When I was on the IBM response team (and the ISS team before that), each responder had two MacBooks that we had in our jump kits, as well as Mac Server in our office; lots of horsepower, with a reduced form factor and weight (over the comparable Dell Latitudes).  I opted to primarily run Windows, as I wanted to be as familiar with the most predominant platform that we encountered.  Our team was also geographically dispersed.  So how would something like the scanner be deployed in such an environment?

Now, if we had a central intake point, such as a lab were images were received and processed (image file system verified, documented, and a working copy made to a storage facility) by a lab tech, the scanner could be deployed to and maintained by the lab tech.  Once an image was processed, the working copy could be scanned, and the analyst could VPN into the lab, fire up the appropriate analysis VM, and review the output report from the scanner.

What's coming?
Recently on Twitter, Ken Johnson (@Patories) point out an artifact that he'd found on the Windows 8 dev build, and likely associated with IE 10...a key named "TypedURLsTime".  The data for each of the listed values is a FILETIME object...when the time comes that Win8 is seen on the desktop, this will likely be a very useful artifact to be included in a plugin. 

So, let me ask you this...who's going to remember that when Windows 8 actually hits the streets?  I'm running the dev build of Windows 8 in a VirtualBox VM, as a .vhd file; anyone doing so can easily mount the .vhd (read-only) on their Windows 7 system, write a plugin for the artifact, and there it is...documented.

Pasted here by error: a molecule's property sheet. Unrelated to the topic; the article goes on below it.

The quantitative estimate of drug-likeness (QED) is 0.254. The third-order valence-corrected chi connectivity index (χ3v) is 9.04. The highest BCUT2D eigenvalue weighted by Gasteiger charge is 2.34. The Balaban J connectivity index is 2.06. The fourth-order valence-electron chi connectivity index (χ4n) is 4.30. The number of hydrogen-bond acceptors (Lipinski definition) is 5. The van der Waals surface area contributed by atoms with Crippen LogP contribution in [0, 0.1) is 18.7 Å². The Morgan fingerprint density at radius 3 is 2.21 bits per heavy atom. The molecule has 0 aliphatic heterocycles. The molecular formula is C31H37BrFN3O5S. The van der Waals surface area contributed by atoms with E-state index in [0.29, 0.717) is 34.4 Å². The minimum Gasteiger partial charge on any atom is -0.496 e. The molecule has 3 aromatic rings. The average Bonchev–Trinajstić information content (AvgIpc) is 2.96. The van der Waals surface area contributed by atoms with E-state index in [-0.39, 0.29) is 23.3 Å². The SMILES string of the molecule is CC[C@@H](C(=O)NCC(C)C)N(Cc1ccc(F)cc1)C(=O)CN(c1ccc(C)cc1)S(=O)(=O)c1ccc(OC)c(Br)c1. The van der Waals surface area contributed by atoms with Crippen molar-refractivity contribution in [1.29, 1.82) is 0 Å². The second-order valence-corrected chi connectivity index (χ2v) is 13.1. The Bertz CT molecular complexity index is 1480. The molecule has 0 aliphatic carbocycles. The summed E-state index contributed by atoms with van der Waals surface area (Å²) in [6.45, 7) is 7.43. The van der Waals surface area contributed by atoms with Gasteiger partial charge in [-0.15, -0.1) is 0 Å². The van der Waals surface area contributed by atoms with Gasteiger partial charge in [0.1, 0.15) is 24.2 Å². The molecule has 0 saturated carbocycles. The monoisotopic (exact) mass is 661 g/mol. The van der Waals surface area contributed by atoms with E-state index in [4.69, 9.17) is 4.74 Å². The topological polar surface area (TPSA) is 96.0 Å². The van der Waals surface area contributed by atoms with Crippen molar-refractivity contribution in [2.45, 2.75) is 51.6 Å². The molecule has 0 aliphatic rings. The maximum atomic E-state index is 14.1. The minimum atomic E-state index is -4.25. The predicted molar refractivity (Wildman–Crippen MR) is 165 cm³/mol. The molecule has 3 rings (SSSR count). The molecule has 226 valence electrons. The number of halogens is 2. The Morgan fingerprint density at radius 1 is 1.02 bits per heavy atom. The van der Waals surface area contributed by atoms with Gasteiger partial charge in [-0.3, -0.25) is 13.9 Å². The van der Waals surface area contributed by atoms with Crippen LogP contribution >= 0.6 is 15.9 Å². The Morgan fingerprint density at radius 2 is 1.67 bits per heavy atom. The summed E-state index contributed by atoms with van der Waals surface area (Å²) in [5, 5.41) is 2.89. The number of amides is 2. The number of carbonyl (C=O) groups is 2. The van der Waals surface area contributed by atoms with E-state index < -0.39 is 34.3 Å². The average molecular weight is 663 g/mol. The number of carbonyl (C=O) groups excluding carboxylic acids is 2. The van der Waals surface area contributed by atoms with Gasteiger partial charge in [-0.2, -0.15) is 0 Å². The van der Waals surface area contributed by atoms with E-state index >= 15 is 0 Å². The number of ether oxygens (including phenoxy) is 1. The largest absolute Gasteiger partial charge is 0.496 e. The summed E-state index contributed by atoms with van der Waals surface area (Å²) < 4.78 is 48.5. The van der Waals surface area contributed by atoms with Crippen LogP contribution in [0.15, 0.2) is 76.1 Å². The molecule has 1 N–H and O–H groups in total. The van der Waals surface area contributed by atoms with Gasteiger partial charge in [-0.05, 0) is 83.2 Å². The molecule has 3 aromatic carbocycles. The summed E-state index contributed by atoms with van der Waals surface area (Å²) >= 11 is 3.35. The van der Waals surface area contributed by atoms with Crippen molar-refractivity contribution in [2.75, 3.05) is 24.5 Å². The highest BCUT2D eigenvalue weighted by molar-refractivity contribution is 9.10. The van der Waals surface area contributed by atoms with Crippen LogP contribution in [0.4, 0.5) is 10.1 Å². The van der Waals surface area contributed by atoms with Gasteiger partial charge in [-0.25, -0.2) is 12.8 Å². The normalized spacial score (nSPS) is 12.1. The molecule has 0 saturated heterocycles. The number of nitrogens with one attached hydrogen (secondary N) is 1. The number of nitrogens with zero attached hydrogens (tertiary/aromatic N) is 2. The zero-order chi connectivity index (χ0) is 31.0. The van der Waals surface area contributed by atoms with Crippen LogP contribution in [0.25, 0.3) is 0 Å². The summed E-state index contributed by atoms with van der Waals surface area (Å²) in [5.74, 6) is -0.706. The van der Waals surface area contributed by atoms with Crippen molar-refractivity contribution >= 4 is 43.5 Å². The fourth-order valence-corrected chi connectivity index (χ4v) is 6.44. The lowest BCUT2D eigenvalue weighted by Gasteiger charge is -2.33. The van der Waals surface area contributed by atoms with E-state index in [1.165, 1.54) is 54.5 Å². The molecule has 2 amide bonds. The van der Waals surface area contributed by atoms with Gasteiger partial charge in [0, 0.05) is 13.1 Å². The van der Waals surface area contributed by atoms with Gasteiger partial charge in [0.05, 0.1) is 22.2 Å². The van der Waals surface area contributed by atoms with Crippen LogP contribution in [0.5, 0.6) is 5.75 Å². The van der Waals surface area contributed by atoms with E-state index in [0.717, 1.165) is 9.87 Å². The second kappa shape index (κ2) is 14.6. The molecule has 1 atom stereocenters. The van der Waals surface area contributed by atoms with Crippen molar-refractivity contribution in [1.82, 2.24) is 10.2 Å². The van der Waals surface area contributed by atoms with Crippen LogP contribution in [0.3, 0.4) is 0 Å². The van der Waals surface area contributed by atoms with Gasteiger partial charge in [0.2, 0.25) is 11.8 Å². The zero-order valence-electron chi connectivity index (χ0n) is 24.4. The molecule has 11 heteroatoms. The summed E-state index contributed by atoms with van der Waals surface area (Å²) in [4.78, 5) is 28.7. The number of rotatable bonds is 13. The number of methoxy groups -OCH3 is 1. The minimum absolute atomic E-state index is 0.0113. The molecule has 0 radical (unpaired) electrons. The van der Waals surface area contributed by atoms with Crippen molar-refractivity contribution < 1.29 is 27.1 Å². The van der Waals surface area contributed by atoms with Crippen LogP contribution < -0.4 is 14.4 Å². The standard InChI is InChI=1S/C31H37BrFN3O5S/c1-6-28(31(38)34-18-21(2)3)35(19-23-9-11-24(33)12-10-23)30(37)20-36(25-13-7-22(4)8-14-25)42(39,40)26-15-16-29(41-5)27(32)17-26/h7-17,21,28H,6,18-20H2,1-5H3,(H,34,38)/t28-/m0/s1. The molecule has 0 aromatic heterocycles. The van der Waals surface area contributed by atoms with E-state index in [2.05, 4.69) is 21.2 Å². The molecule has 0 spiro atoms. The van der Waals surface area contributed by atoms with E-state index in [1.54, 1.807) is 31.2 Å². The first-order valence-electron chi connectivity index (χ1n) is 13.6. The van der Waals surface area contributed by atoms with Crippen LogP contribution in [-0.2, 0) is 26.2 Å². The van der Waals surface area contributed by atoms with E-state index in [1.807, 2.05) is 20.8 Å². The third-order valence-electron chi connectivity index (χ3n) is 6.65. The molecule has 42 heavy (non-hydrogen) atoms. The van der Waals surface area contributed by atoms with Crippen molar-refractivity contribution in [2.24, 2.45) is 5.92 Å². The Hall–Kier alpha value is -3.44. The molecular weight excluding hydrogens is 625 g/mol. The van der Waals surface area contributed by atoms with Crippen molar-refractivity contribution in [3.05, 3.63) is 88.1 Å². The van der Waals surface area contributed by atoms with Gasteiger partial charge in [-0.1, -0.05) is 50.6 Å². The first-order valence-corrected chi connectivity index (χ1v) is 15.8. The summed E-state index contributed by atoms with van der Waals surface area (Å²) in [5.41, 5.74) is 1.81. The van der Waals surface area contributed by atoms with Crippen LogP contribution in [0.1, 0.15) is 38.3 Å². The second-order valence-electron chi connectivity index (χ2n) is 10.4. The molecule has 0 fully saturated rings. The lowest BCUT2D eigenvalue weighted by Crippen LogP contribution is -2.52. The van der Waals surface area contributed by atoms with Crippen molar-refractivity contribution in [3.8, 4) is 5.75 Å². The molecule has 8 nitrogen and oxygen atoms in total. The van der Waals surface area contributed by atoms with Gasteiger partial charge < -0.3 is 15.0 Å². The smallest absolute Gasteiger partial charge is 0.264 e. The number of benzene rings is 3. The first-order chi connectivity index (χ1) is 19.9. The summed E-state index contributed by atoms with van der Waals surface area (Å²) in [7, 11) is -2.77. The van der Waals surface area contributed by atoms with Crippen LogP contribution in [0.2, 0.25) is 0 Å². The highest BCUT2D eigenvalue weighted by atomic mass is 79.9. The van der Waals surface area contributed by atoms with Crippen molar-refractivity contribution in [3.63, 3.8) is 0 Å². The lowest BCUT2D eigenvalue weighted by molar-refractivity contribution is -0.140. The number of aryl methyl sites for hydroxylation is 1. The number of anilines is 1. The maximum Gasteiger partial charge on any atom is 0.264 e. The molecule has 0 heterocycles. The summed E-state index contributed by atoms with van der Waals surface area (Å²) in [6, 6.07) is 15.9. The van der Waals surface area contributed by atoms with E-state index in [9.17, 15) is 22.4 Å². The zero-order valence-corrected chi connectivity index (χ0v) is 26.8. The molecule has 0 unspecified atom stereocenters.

Anonymous said...

Sounds like MIR and EnCase Enterprise?

H. Carvey said...

How so? I don't have access to, nor have I seen, either one, so I can't speak to them...

Corey Harrell said...

I've seen you talk about the forensic scanner in the past and I think the tool would be useful. Similar to vulnerability scanners, I think one item that would make the forensic scanner really powerful is having the ability to create scanning profiles.

For example, let's say you need to know what files a user accessed recently. A scanning profile could be configured to run specific plugins across the system such as registry keys with document MRU (Comdiag, Office, etc), Windows Shortcut Files, Jump lists, etc... In a matter of seconds the information could be extracted and presented to you in a report for analysis.

Personally, this ability would save me a lot of time since I could setup different types of scanning profiles in advanced. When I'm faced with needing to know certain information then I could just run my profile of choice. This is something I can't currently do with my tools without scripting. The project sounds promising.